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2019 (7) TMI 226

opted on the unaccounted sales or the peak credit should be considered - HELD THAT:- A perusal of the bank statement shows that only a part of the deposits and withdrawals have been shown in the regular accounts and the assessee has not disclosed the entire deposits and withdrawals. When there is no evidence with the Revenue that the withdrawals made by the assessee systematically from the bank account, which are not shown to the Revenue, have been utilized for some other purpose other than for the unaccounted business of the assessee, therefore, we find merit in the argument of the Ld. Counsel for the assessee that the assessee should be given the benefit of peak credit theory and only the peak credit has to be sustained. Since, the assessee has calculated such peak credit at ₹ 2,38,737/-, therefore, we set aside the order of the Ld. CIT(A) and direct the AO to sustain only the peak credit of ₹ 2,38,737/- subject to his verification. Deduction u/s 54F - on enquiry the Inspector reported that the plot is lying vacant and there is no construction work carried over the said plot - HELD THAT:- We find neither the assessee has constructed the house property during the year .....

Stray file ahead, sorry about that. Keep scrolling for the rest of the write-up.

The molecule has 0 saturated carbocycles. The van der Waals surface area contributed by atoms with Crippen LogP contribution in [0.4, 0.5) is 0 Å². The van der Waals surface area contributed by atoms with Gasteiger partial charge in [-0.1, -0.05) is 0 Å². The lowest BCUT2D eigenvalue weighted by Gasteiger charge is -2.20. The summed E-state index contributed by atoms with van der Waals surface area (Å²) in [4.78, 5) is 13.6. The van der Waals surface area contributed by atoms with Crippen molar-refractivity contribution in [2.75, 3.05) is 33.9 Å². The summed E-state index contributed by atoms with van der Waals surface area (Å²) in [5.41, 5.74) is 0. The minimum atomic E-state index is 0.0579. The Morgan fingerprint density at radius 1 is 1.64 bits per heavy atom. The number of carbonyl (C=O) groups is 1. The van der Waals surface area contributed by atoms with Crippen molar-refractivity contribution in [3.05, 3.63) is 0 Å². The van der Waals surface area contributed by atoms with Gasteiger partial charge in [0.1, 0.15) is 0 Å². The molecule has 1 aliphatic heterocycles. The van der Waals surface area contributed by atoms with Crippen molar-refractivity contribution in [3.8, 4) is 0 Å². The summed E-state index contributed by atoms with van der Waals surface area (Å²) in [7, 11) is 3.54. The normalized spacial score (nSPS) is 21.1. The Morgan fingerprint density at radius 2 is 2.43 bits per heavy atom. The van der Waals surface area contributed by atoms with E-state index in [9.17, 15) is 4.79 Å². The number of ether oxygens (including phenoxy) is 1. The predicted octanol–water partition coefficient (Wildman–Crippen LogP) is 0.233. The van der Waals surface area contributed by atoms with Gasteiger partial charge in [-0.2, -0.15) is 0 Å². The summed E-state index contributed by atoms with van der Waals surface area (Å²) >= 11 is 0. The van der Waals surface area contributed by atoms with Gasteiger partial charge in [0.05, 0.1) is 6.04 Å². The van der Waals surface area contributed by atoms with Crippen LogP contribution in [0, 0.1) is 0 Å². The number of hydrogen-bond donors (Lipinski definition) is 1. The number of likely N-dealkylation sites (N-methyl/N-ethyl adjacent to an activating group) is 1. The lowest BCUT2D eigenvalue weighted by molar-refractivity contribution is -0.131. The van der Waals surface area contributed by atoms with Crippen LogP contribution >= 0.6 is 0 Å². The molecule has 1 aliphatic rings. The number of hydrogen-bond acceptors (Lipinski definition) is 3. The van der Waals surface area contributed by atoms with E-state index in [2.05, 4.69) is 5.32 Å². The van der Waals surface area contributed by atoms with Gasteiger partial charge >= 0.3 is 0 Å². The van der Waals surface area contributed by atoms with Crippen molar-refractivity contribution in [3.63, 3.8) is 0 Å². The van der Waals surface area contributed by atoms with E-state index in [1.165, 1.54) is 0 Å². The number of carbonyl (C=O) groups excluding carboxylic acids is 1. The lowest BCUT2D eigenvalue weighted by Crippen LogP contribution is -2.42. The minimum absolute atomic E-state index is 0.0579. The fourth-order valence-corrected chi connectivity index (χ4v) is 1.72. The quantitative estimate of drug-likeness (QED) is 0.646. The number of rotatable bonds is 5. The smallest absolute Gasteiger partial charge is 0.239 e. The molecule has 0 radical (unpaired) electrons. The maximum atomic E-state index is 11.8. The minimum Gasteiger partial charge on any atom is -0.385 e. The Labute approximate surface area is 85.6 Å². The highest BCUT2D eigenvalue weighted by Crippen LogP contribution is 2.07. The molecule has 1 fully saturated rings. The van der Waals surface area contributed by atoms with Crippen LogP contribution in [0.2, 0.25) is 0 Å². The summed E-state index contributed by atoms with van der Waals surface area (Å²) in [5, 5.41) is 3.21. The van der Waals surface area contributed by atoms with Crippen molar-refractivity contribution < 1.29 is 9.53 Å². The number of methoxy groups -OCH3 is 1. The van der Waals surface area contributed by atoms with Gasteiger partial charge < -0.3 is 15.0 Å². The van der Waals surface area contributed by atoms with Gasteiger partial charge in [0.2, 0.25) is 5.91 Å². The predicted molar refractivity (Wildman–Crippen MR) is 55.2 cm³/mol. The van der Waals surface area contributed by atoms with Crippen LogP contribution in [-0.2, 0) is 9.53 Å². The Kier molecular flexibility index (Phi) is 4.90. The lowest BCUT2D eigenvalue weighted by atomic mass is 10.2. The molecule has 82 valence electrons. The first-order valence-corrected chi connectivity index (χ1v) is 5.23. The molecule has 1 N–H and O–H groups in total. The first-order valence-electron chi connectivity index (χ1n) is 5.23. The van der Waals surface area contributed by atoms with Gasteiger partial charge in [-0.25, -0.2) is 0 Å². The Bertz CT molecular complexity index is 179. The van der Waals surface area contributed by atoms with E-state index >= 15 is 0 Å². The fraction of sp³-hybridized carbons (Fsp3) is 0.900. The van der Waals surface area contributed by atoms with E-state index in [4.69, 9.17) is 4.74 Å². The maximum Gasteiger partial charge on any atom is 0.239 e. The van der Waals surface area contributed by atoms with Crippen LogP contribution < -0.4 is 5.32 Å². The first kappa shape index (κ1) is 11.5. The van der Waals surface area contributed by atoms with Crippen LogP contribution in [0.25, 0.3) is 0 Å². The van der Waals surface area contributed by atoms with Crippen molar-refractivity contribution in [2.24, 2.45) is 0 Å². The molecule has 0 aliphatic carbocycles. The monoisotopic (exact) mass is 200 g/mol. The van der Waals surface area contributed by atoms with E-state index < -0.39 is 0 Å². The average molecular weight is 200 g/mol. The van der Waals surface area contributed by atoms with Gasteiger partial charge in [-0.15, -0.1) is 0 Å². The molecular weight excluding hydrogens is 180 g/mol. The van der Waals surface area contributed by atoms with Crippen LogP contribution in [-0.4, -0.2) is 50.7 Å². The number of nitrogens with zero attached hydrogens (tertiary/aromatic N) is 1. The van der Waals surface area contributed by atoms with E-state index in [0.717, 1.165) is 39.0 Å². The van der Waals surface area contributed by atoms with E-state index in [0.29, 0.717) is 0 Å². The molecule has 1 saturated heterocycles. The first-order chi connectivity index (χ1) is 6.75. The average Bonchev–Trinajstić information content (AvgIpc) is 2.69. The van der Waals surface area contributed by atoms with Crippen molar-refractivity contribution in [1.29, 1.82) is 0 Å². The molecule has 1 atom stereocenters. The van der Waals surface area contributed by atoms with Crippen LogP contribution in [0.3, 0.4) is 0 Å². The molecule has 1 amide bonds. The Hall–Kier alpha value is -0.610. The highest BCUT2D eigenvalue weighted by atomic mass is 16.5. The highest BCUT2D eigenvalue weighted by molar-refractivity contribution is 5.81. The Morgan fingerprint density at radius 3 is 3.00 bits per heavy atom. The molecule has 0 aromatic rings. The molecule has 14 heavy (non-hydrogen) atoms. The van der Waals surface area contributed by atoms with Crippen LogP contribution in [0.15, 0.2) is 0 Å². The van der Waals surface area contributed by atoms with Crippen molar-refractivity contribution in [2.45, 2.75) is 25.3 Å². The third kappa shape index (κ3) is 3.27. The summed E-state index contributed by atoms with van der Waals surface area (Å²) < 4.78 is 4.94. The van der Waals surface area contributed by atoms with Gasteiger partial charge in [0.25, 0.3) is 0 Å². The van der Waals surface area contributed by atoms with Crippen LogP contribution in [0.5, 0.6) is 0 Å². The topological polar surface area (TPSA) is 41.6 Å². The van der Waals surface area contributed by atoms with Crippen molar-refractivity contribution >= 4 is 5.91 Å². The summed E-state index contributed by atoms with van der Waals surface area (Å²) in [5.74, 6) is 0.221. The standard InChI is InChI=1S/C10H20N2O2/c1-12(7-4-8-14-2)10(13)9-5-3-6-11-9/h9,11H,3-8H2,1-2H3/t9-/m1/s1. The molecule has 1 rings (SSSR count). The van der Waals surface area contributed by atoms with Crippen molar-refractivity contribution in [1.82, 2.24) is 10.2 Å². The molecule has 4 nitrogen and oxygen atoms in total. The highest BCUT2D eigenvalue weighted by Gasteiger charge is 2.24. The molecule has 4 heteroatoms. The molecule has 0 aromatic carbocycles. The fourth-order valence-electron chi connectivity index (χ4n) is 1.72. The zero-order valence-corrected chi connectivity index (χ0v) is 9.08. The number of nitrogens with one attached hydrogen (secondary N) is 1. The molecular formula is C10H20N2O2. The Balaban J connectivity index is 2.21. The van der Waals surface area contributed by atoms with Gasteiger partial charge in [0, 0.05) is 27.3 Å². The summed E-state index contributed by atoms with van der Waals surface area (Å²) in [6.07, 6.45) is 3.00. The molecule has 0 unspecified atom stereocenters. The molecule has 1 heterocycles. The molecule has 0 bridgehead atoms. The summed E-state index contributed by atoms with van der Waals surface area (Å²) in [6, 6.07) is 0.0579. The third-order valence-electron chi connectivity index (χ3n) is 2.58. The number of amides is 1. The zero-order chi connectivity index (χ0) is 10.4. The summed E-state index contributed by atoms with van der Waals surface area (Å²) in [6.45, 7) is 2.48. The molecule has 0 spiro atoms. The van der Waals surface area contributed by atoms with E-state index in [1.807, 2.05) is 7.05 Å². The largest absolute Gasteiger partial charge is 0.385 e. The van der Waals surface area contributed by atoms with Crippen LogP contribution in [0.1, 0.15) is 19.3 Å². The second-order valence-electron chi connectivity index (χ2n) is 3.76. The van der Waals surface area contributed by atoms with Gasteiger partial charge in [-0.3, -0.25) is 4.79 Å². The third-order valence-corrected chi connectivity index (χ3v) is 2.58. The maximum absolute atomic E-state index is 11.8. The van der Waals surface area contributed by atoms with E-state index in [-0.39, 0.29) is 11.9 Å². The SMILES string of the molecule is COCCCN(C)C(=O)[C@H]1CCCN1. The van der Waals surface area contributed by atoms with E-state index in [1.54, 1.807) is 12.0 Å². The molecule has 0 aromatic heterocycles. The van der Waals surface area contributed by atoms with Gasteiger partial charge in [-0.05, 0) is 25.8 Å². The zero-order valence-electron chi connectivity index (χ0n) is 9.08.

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#8377; 32,22,140/- made by the AO in respect of cash deposits in the saving bank account with ICICI Bank by wrong appreciation of facts and by not following the judgments of the Hon ble High Courts and Apex Court. 3. Facts of the case, in brief, are that the assessee is an individual and is engaged in the business of manufacturing and trading in chemicals and laminations under the name and style of M/s Arihant Industries and M/s Arihant Packaging. He filed his return of income on 30.09.2011 declaring total income of ₹ 16,04,290/-. The AO during the course of assessment proceedings observed that as per the AIR Information the assessee has deposited cash of ₹ 32,22,140/- in the bank account maintained with ICICI Bank. He, therefore, asked the assessee to explain the source of cash so deposited. It was submitted by the assessee that out of the above amount of ₹ 32,22,140/- deposited in ICICI Bank an amount of ₹ 15,39,800/- was deposited by the outstation Debtors. Purchases were made against such sale amounting to ₹ 14,63,984/-. The assessee earned a profit of ₹ 75,816/- which was not shown while filing the return of income and, therefore, the assess .....